JLR Patient-Oriented and Epidemiological Research
Elevated lipoprotein(a) as a predictor for coronary events in older menElevated circulating lipoprotein (a) [Lp(a)] is associated with an increased risk of first and recurrent cardiovascular events; however, the effect of baseline Lp(a) levels on long-term outcomes in an elderly population is not well understood. The current single-center prospective study evaluated the association of Lp(a) levels with incident acute coronary syndrome to identify populations at risk of future events. Lp(a) concentration was assessed in 755 individuals (mean age of 71.9 years) within the community and followed for up to 8 years (median time to event, 4.5 years; interquartile range, 2.5–6.5 years).
Lipid and lipoprotein abnormalities in acute lymphoblastic leukemia survivorsSurvivors of acute lymphoblastic leukemia (ALL), the most common cancer in children, are at increased risk of developing late cardiometabolic conditions. However, the mechanisms are not fully understood. This study aimed to characterize the plasma lipid profile, Apo distribution, and lipoprotein composition of 80 childhood ALL survivors compared with 22 healthy controls. Our results show that, despite their young age, 50% of the ALL survivors displayed dyslipidemia, characterized by increased plasma triglyceride (TG) and LDL-cholesterol, as well as decreased HDL-cholesterol.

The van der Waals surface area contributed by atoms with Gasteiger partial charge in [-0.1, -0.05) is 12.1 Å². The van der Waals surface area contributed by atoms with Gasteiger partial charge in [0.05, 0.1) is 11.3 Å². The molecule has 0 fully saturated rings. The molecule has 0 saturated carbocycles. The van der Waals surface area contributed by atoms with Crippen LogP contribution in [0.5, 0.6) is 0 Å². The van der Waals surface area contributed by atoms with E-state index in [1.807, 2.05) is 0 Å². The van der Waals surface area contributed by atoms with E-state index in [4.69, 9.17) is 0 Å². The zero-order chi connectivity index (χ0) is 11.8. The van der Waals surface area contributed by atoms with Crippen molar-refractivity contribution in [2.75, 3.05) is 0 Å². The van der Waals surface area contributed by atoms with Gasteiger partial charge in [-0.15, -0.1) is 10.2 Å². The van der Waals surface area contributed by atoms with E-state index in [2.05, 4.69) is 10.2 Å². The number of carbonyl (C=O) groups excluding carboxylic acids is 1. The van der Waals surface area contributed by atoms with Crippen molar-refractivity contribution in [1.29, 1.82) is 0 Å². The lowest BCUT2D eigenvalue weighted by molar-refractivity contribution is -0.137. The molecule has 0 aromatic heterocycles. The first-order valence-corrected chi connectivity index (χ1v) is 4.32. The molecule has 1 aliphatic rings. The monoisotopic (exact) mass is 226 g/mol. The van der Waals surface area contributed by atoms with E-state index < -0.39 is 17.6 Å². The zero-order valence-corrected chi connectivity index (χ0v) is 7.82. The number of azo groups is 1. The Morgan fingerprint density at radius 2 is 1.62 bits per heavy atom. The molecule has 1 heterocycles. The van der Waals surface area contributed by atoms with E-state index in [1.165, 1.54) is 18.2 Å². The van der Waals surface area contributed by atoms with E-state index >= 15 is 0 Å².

Associations between intensive diabetes therapy and NMR-determined lipoprotein subclass profiles in type 1 diabetesOur objective is to define differences in circulating lipoprotein subclasses between intensive versus conventional management of type 1 diabetes during the randomization phase of the Diabetes Control and Complications Trial (DCCT). NMR-determined lipoprotein subclass profiles (NMR-LSPs), which estimate molar subclass concentrations and mean particle diameters, were determined in 1,294 DCCT subjects after a median of 5 years (interquartile range: 4–6 years) of randomization to intensive or conventional diabetes management.